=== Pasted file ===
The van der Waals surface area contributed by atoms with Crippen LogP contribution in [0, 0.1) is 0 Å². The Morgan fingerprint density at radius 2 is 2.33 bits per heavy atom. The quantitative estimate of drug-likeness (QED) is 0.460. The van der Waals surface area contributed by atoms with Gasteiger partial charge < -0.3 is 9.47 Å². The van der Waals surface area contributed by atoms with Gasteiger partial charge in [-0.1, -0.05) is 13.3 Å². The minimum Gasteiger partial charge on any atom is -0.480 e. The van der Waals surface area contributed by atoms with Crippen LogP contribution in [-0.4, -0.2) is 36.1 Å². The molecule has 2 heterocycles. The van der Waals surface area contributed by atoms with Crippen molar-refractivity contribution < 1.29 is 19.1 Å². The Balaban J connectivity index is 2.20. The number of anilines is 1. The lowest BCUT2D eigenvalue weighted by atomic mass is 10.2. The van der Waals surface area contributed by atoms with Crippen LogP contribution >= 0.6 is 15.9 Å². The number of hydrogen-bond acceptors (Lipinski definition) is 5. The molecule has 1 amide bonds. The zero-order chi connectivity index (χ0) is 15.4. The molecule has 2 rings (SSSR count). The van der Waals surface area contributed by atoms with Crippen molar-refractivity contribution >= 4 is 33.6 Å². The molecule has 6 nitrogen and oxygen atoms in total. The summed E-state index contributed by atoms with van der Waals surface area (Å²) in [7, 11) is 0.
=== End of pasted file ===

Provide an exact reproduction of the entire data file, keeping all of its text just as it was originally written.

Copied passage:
The van der Waals surface area contributed by atoms with Crippen LogP contribution in [0, 0.1) is 0 Å². The Morgan fingerprint density at radius 2 is 2.33 bits per heavy atom. The quantitative estimate of drug-likeness (QED) is 0.460. The van der Waals surface area contributed by atoms with Gasteiger partial charge < -0.3 is 9.47 Å². The van der Waals surface area contributed by atoms with Gasteiger partial charge in [-0.1, -0.05) is 13.3 Å². The minimum Gasteiger partial charge on any atom is -0.480 e. The van der Waals surface area contributed by atoms with Crippen LogP contribution in [-0.4, -0.2) is 36.1 Å². The molecule has 2 heterocycles. The van der Waals surface area contributed by atoms with Crippen molar-refractivity contribution < 1.29 is 19.1 Å². The Balaban J connectivity index is 2.20. The number of anilines is 1. The lowest BCUT2D eigenvalue weighted by atomic mass is 10.2. The van der Waals surface area contributed by atoms with Crippen LogP contribution >= 0.6 is 15.9 Å². The number of hydrogen-bond acceptors (Lipinski definition) is 5. The molecule has 1 amide bonds. The zero-order chi connectivity index (χ0) is 15.4. The molecule has 2 rings (SSSR count). The van der Waals surface area contributed by atoms with Crippen molar-refractivity contribution >= 4 is 33.6 Å². The molecule has 6 nitrogen and oxygen atoms in total. The summed E-state index contributed by atoms with van der Waals surface area (Å²) in [7, 11) is 0.